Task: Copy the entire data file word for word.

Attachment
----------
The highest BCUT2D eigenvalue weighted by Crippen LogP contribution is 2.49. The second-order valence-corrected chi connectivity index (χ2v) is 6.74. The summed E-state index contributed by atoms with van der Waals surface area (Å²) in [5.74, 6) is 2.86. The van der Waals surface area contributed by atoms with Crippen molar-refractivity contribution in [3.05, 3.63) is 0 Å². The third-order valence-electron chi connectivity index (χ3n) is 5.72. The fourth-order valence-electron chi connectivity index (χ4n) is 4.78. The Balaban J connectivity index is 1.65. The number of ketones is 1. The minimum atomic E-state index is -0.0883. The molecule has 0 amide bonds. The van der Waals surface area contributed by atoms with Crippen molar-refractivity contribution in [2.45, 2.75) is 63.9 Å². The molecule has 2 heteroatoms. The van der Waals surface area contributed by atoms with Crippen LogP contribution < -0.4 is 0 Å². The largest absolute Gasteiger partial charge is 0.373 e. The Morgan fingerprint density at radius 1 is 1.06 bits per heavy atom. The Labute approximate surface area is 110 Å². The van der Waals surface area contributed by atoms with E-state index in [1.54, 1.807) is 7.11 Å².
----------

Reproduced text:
The highest BCUT2D eigenvalue weighted by Crippen LogP contribution is 2.49. The second-order valence-corrected chi connectivity index (χ2v) is 6.74. The summed E-state index contributed by atoms with van der Waals surface area (Å²) in [5.74, 6) is 2.86. The van der Waals surface area contributed by atoms with Crippen molar-refractivity contribution in [3.05, 3.63) is 0 Å². The third-order valence-electron chi connectivity index (χ3n) is 5.72. The fourth-order valence-electron chi connectivity index (χ4n) is 4.78. The Balaban J connectivity index is 1.65. The number of ketones is 1. The minimum atomic E-state index is -0.0883. The molecule has 0 amide bonds. The van der Waals surface area contributed by atoms with Crippen molar-refractivity contribution in [2.45, 2.75) is 63.9 Å². The molecule has 2 heteroatoms. The van der Waals surface area contributed by atoms with Crippen LogP contribution < -0.4 is 0 Å². The largest absolute Gasteiger partial charge is 0.373 e. The Morgan fingerprint density at radius 1 is 1.06 bits per heavy atom. The Labute approximate surface area is 110 Å². The van der Waals surface area contributed by atoms with E-state index in [1.54, 1.807) is 7.11 Å².